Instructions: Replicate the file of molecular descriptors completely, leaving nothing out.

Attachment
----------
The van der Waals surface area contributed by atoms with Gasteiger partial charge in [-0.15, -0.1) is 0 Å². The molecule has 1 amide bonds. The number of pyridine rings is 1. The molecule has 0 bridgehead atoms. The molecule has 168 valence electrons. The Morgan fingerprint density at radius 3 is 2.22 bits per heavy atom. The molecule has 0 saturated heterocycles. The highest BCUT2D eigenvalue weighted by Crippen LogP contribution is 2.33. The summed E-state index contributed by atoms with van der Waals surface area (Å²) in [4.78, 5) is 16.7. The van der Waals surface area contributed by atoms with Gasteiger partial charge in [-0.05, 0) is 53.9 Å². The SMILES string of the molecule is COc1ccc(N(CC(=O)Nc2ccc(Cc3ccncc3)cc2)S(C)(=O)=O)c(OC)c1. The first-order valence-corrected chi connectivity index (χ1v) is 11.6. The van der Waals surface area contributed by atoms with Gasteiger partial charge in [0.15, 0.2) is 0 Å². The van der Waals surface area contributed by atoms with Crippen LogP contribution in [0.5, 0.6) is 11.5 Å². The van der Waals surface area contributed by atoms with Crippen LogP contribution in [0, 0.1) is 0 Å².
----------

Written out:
The van der Waals surface area contributed by atoms with Gasteiger partial charge in [-0.15, -0.1) is 0 Å². The molecule has 1 amide bonds. The number of pyridine rings is 1. The molecule has 0 bridgehead atoms. The molecule has 168 valence electrons. The Morgan fingerprint density at radius 3 is 2.22 bits per heavy atom. The molecule has 0 saturated heterocycles. The highest BCUT2D eigenvalue weighted by Crippen LogP contribution is 2.33. The summed E-state index contributed by atoms with van der Waals surface area (Å²) in [4.78, 5) is 16.7. The van der Waals surface area contributed by atoms with Gasteiger partial charge in [-0.05, 0) is 53.9 Å². The SMILES string of the molecule is COc1ccc(N(CC(=O)Nc2ccc(Cc3ccncc3)cc2)S(C)(=O)=O)c(OC)c1. The first-order valence-corrected chi connectivity index (χ1v) is 11.6. The van der Waals surface area contributed by atoms with Gasteiger partial charge in [0.15, 0.2) is 0 Å². The van der Waals surface area contributed by atoms with Crippen LogP contribution in [0.5, 0.6) is 11.5 Å². The van der Waals surface area contributed by atoms with Crippen LogP contribution in [0, 0.1) is 0 Å².